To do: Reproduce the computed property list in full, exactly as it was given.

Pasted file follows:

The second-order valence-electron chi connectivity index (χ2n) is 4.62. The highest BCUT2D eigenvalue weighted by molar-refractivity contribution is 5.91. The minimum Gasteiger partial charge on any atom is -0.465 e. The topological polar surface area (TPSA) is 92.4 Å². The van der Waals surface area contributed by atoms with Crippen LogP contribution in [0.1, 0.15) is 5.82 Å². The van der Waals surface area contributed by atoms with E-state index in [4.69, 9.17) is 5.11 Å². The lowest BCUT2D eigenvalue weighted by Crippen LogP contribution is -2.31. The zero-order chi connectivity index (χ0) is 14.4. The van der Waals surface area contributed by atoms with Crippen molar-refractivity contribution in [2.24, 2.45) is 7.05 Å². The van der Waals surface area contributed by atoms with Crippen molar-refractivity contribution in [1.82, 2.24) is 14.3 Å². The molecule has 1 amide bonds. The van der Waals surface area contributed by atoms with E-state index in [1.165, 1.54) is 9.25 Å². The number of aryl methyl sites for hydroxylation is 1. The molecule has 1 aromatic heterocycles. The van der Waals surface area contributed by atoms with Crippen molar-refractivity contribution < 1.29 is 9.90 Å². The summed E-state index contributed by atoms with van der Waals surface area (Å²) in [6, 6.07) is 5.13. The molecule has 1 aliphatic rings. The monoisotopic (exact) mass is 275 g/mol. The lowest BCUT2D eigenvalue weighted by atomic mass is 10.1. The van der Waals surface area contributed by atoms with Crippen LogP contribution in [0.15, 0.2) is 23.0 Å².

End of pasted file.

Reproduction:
The second-order valence-electron chi connectivity index (χ2n) is 4.62. The highest BCUT2D eigenvalue weighted by molar-refractivity contribution is 5.91. The minimum Gasteiger partial charge on any atom is -0.465 e. The topological polar surface area (TPSA) is 92.4 Å². The van der Waals surface area contributed by atoms with Crippen LogP contribution in [0.1, 0.15) is 5.82 Å². The van der Waals surface area contributed by atoms with E-state index in [4.69, 9.17) is 5.11 Å². The lowest BCUT2D eigenvalue weighted by Crippen LogP contribution is -2.31. The zero-order chi connectivity index (χ0) is 14.4. The van der Waals surface area contributed by atoms with Crippen molar-refractivity contribution in [2.24, 2.45) is 7.05 Å². The van der Waals surface area contributed by atoms with Crippen molar-refractivity contribution in [1.82, 2.24) is 14.3 Å². The molecule has 1 amide bonds. The van der Waals surface area contributed by atoms with E-state index in [1.165, 1.54) is 9.25 Å². The number of aryl methyl sites for hydroxylation is 1. The molecule has 1 aromatic heterocycles. The van der Waals surface area contributed by atoms with Crippen molar-refractivity contribution < 1.29 is 9.90 Å². The summed E-state index contributed by atoms with van der Waals surface area (Å²) in [6, 6.07) is 5.13. The molecule has 1 aliphatic rings. The monoisotopic (exact) mass is 275 g/mol. The lowest BCUT2D eigenvalue weighted by atomic mass is 10.1. The van der Waals surface area contributed by atoms with Crippen LogP contribution in [0.15, 0.2) is 23.0 Å².